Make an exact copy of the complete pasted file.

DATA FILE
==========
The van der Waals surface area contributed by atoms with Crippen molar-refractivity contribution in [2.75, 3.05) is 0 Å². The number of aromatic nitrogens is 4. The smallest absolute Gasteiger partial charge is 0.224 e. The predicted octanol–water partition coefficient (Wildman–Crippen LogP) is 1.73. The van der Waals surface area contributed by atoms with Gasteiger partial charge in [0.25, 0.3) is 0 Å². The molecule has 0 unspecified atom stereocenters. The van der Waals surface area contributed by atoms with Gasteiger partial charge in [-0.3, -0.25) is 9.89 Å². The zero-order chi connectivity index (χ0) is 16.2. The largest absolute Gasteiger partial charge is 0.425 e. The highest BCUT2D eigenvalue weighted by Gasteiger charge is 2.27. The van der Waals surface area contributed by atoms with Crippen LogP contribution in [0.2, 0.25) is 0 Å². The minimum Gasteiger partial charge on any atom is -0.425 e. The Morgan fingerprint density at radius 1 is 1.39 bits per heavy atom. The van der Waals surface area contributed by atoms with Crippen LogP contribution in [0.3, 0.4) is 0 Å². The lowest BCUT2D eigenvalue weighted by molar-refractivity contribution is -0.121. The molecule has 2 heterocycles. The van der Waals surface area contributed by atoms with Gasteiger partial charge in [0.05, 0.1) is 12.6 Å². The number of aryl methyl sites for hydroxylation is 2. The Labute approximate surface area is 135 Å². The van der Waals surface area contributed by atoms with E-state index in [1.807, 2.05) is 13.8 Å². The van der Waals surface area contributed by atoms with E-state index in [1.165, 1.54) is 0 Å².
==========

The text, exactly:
The van der Waals surface area contributed by atoms with Crippen molar-refractivity contribution in [2.75, 3.05) is 0 Å². The number of aromatic nitrogens is 4. The smallest absolute Gasteiger partial charge is 0.224 e. The predicted octanol–water partition coefficient (Wildman–Crippen LogP) is 1.73. The van der Waals surface area contributed by atoms with Gasteiger partial charge in [0.25, 0.3) is 0 Å². The molecule has 0 unspecified atom stereocenters. The van der Waals surface area contributed by atoms with Gasteiger partial charge in [-0.3, -0.25) is 9.89 Å². The zero-order chi connectivity index (χ0) is 16.2. The largest absolute Gasteiger partial charge is 0.425 e. The highest BCUT2D eigenvalue weighted by Gasteiger charge is 2.27. The van der Waals surface area contributed by atoms with Crippen LogP contribution in [0.2, 0.25) is 0 Å². The minimum Gasteiger partial charge on any atom is -0.425 e. The Morgan fingerprint density at radius 1 is 1.39 bits per heavy atom. The van der Waals surface area contributed by atoms with Crippen LogP contribution in [0.3, 0.4) is 0 Å². The lowest BCUT2D eigenvalue weighted by molar-refractivity contribution is -0.121. The molecule has 2 heterocycles. The van der Waals surface area contributed by atoms with Gasteiger partial charge in [0.05, 0.1) is 12.6 Å². The number of aryl methyl sites for hydroxylation is 2. The Labute approximate surface area is 135 Å². The van der Waals surface area contributed by atoms with E-state index in [1.807, 2.05) is 13.8 Å². The van der Waals surface area contributed by atoms with E-state index in [1.165, 1.54) is 0 Å².